He was travelling so fast that he was outpacing the Central Counties Air Operations Unit Eurocopter helicopter. He and the vehicle had been in fifteen smash and grab raids and he was jailed for nine years at Wolverhampton Crown Court in August 2012; as part of the transport planning system, the Regional Assembly is under statutory requirement to produce a regional transport strategy to provide long term planning for transport in the region. This involves region wide transport schemes such as those carried out by Highways England and Network Rail. Within the region, the local transport authorities carry out transport planning through the use of a local transport plan which outlines their strategies and implementation programme; the most recent LTP is that for the period 2006–11. In the West Midlands region, the following transport authorities have published their LTP online: Herefordshire, Shropshire U. A. Staffordshire and Wrekin U. A. Warwickshire, West Midlands and Worcestershire; the transport authority of Stoke-on-Trent U.
A. publishes a joint local transport plan in partnership with
B postcode area
The B postcode area known as the Birmingham postcode area, provides postcodes for the city of Birmingham, boroughs of Solihull and parts of Warwickshire, Walsall and Staffordshire in England. The approximate coverage of the postcode districts: B1 1AA is Birmingham Head Post office. B1 1BB is Birmingham Council House Before the introduction of postcodes in the 1960s, Birmingham along with other major cities were divided into numbered postal districts. With a few exceptions these were directly incorporated into the outcode. For example, Great Barr was Birmingham 22 and Smethwick was Smethwick 40 and 41. List of postcode areas in the United Kingdom Postcode Address File Royal Mail's Postcode Address File A quick introduction to Royal Mail's Postcode Address File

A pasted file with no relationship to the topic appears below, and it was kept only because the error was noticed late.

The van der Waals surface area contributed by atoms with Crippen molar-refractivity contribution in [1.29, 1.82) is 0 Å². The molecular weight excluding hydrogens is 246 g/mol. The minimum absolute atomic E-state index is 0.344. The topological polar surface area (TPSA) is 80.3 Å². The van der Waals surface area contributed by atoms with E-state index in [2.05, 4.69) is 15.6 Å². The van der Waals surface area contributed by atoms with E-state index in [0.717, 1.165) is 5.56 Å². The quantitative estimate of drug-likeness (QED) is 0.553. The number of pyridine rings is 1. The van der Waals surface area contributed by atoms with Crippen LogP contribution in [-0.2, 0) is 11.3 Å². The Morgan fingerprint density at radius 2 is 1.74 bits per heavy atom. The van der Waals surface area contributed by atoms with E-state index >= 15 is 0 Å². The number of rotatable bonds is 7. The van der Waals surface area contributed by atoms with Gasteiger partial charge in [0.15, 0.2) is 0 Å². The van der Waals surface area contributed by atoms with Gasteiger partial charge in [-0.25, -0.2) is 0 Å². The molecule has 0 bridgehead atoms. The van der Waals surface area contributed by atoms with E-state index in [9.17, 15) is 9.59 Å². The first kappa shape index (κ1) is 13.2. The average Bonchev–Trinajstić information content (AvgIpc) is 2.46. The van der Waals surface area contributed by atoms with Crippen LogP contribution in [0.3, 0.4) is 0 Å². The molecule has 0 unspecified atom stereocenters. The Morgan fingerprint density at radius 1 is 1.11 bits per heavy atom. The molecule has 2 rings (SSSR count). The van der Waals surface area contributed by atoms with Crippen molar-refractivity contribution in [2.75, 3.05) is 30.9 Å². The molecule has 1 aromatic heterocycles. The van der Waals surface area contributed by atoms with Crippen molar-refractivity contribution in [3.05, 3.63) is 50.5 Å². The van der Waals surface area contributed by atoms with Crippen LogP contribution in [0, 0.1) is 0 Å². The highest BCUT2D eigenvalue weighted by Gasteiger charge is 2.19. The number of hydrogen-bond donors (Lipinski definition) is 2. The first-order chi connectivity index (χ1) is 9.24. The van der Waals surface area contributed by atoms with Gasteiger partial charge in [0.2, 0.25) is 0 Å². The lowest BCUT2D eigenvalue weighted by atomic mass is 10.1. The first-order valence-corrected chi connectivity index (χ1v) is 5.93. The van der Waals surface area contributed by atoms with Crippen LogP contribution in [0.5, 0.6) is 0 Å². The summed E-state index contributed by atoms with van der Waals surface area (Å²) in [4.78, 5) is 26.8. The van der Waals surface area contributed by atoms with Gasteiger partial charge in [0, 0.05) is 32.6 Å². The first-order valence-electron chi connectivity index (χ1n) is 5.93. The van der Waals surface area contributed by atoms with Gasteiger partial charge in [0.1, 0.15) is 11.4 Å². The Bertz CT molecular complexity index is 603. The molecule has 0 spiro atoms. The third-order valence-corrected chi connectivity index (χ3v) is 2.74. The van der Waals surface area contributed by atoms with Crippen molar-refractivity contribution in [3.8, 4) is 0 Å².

The term thegn, from Old English þegn, ðegn, "servant, retainer", "one who serves", is used to describe either an aristocratic retainer of a king or nobleman in Anglo-Saxon England, or, as a class term, the majority of the aristocracy below the ranks of ealdormen and high-reeves. It is the term for an early medieval Scandinavian class of retainers. Old English þeġn is cognate with Old High German Old Norse þegn; the thegn had a military significance, its usual Latin translation was miles, meaning soldier, although minister was used. Joseph Bosworth describes a thegn as "one engaged in a king's or a queen's service, whether in the household or in the country", adds: "the word in this case seems to acquire a technical meaning, to become a term denoting a class, however, several degrees". But, like all other words of the kind, the word thegn was changing its meaning, and, "the name, like that of the gesith, has different senses in different ages and kingdoms, but the original idea of military service runs through all the meanings of thegn, as that of personal association is traceable in all the applications of gesith".